The Heart of the Matter: Animal Sacrifices Brought You Close...But Not Close Enough
In the last post, we had just begun to look at the apparent contradiction between the book of Hebrews and the Tanak, the former saying animal sacrifices do not take away sin, the latter indicating that they do take away sin.
How does Hegg resolve this?
He makes a distinction between temporal and eternal atonement. For the idea of temporal atonement, he cites to Hebrews:
"For if the blood of goats and bulls and the ashes of a heifer sprinkling those who have been defiled sanctify for the cleansing of the flesh, how much more will the blood of Messiah, who through the eternal Spirit offered Himself without blemish to God, cleanse your conscience from dead works to serve the living God?," (Heb 9:13-14).Animal sacrifices never really changed the heart of a person and so they could never take away sins. In order for sins to be taken away, something would have to be done about the heart. Yet, even though animal sacrifices didn't change the heart, they did sanctify "for the cleansing of the flesh..." and provided the temporal atonement necessary for people to participate in the Temple service. Additionally, the sacrifices served to foreshadow that G-d would need to send an innocent representative for Israel who could bear the full punishment for all of Israel's sins. Hegg summarizes:
"We have seen that animal sacrifices in the Tabernacle and Temple did have a valid function, namely, effecting ritual purity and thus allowing the person or object that had become ritually impure to return to an acceptable status for participation in worship at the Tabernacle or Temple. In this sense, the animal sacrifices made atonement for the ritual impurities that separated a person from participation in the Tabernacle or Temple services. We have also noted that the sacrifices offered divine revelation about how God would forgive sins eternally (the innocent One paying the penalty for the guilty sinner), and how a person's heart or conscience could be cleansed from the guilt of sin. We have seen the distinction between temporal and eternal atonement, the former dealing with the earthly Tabernacle or Temple, and the latter having to do with God's declaration of a sinner as eternally and completely forgiven on the basis of Yeshua's sacrifice for sins," (pgs. 32-33 of "Ten Persistent Questions").So really the book of Hebrews parallels Jeremiah 31:31-34 in showing the insufficiency of the animal sacrifice system. Jeremiah, by saying there will be a new covenant in which G-d remembers sins no more, implies that under the old covenant G-d does in fact remember sins. Thus, animal sacrifices were always insufficient to take away sins.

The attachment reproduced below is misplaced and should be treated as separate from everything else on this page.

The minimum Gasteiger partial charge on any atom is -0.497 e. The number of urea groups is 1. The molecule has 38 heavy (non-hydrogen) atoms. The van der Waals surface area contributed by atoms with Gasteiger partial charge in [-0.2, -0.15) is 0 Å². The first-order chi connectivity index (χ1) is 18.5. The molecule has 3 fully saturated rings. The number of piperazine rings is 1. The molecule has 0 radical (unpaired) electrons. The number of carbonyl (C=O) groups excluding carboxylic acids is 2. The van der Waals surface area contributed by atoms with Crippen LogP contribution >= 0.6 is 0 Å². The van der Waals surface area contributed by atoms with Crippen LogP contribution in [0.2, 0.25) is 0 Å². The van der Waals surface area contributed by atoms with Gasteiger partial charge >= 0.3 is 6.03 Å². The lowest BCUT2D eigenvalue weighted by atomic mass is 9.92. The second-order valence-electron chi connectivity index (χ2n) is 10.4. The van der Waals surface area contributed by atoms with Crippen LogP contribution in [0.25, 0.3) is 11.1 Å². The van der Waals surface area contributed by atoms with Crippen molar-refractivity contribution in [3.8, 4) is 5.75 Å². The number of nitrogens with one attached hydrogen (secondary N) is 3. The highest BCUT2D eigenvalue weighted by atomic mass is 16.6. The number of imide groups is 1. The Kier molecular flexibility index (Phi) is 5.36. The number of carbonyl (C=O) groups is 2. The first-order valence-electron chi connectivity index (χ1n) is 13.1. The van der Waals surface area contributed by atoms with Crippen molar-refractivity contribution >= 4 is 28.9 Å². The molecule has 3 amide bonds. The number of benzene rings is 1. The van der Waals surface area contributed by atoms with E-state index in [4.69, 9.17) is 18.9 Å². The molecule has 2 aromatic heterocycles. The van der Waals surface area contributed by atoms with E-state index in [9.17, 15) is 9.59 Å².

But then how can Hegg say the following:
"...the manner of salvation...was the same for David as it was for the [audience of the book of Romans]"Well, actually I was confused by that statement. But then I noticed, buried within the previous paragraph, Hegg stated:
"...[David] understood that God had actually removed his sin on the basis of His promise to send the Messiah as the sin bearer..."So perhaps Hegg is suggesting that the animal sacrifices served yet another purpose (in addition to the purificatory and revelatory)....
Stay tuned for Part 3...